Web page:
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Wood-Mizer rallies to smaller wood harvesting kit trend at SkogsElmia fair, Sweden, 26-28 May 2011
Thin kerf band sawing pioneer, Wood-Mizer demonstrates mills offering sustainable & affordable conversion, at SkogsElmia which is claimed to be the world’s biggest forest trade fair this year.
The fair was last held in 2007, attracting 33 500 visitors and 300 exhibitors.
Wood-Mizer notes increasing interest in ‘greater Scandinavia’ in small timber harvesting, conversion –– and secondary conversion –– sectors in which its wood processing kit has thrived. The basic ‘orange’ range of Wood-Mizer band sawmills fit the changing structure of Scandinavian forestry with enthusiasm for biofuel being partly replaced by smaller scale technology.
At SkogsElmia Wood-Mizer demonstrates a small LT15 band saw with a MP100 moulder/planer attachment; an LT70 semi-industrial band sawmill; an LT20B3 remote, extended-bed mill; and a twin-blade edger.
Following modifications, the twin blade edger’s competitiveness, including adjustable power feed, two optional lasers and ‘Setworks’ as standard, is self-evident in demonstration. Although boards can be edged on a band sawmill, output can increase by up to 30% with an edger in tandem. Power feed is smoothly adjusted from 0-25 m/min. As standard, it has two circular blades, one fixed, one adjustable. The position of the adjustable blade is adjusted electrically and ‘Setworks’ and optional positioning lasers enhance accuracy. Typical secondary processing products are building components such as roof beam supports.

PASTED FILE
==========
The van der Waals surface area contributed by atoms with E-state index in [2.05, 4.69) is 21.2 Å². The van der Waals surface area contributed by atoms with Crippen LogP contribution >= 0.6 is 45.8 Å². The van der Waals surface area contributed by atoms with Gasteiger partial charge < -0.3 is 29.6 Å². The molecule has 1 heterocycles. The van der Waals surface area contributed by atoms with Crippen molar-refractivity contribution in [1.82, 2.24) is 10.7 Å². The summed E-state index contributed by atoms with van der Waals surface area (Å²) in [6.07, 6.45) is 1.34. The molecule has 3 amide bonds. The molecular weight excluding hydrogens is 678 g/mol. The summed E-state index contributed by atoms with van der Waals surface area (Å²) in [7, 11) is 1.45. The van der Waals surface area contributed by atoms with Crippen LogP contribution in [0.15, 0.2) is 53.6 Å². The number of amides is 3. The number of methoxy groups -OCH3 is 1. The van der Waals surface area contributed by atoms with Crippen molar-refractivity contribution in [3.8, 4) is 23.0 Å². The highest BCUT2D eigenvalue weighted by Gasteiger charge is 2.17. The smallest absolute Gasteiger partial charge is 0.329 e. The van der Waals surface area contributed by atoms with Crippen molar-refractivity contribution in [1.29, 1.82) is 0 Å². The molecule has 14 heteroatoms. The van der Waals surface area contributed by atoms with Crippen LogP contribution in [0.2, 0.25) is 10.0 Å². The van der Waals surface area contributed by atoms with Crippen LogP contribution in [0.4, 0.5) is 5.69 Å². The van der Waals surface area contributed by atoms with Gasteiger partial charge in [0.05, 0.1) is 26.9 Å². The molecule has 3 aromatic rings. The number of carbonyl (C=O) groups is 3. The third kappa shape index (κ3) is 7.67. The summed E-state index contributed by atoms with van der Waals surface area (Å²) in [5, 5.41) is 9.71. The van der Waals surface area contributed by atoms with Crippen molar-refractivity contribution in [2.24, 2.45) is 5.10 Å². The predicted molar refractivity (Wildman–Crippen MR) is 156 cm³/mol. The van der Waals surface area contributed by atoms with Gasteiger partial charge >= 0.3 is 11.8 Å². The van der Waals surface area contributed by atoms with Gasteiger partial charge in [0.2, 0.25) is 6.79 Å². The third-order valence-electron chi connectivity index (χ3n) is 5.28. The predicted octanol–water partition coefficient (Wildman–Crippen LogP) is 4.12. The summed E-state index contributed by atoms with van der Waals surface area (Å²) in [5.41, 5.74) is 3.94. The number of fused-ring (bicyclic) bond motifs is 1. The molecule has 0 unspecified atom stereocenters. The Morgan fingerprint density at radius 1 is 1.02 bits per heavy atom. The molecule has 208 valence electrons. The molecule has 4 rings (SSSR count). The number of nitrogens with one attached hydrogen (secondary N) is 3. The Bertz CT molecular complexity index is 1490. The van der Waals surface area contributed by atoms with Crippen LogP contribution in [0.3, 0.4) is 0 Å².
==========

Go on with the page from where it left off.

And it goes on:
The remotely-controlled, small-to-medium LT20B3 band sawmill shown is ‘chunky’ and extended to three two-metres long segments, for commercial cutting of logs up to 6.8-metres long. It combines the attributes of two mills –– one small, the other small-to-medium. Designed during the 2009 credit crunch, it enables operators to upgrade to higher output without investment in larger, more costly machines. Now, it has remote-control to deliver large amounts of sawn lumber and minimize operator fatigue.
The semi-industrial LT70 band sawmill typifies the theme of a relatively small mill performing modern log processing like larger, more expensive ones. It prefigures sawing dimensions, has an automatic clutch and a system to melt away sap. There is also a remote-controlled version that can function with a system of materials handling equipment.
The small LT15 band saw with an MP100 moulder/planer is a Wood-Mizer Nordik innovation. The moulder/planer can be installed on the bed of an existing LT15 or (smaller)LT10 band sawmill. At SkogsElmia, it demonstrates how it turns out valuable, moulded boards and profiled beams.
With the Nordik economies healthier than many in southern Europe and not suffering from credit restrictions, Wood-Mizer is optimistic about local responses to its narrow band sawmills which it feels anticipate the current Nordik appetite for smaller timber conversion kit.
"This year’s SkogsElmia is well placed. Sweden is the single largest market for forest machinery in Europe and the southern half of Sweden accounts for more than 65% of felling. With a high level of demand there is a great need for investment," says Per Jonsson, the fair’s project manager.
SkogsElmia is a sister event to the international Elmia Wood fair held every four years. Both events take place in the same area, in the forests south of Jönköping. SkogsElmia targets the Nordic market: Sweden, Finland, Norway and Denmark, with exhibitors also coming from Germany and other countries around the Baltic Sea.
Eero Lukkarinen, head of marketing at Kesla, a listed Finnish company manufacturing harvester heads, timber loading cranes, equipment for chipping and multi-stem handling and logging trailers, comments:
"We don’t have a forestry fair in Finland in 2011 where we can present innovations. Sweden is an important market for us, in addition to which the fair attracts visitors from Finland."
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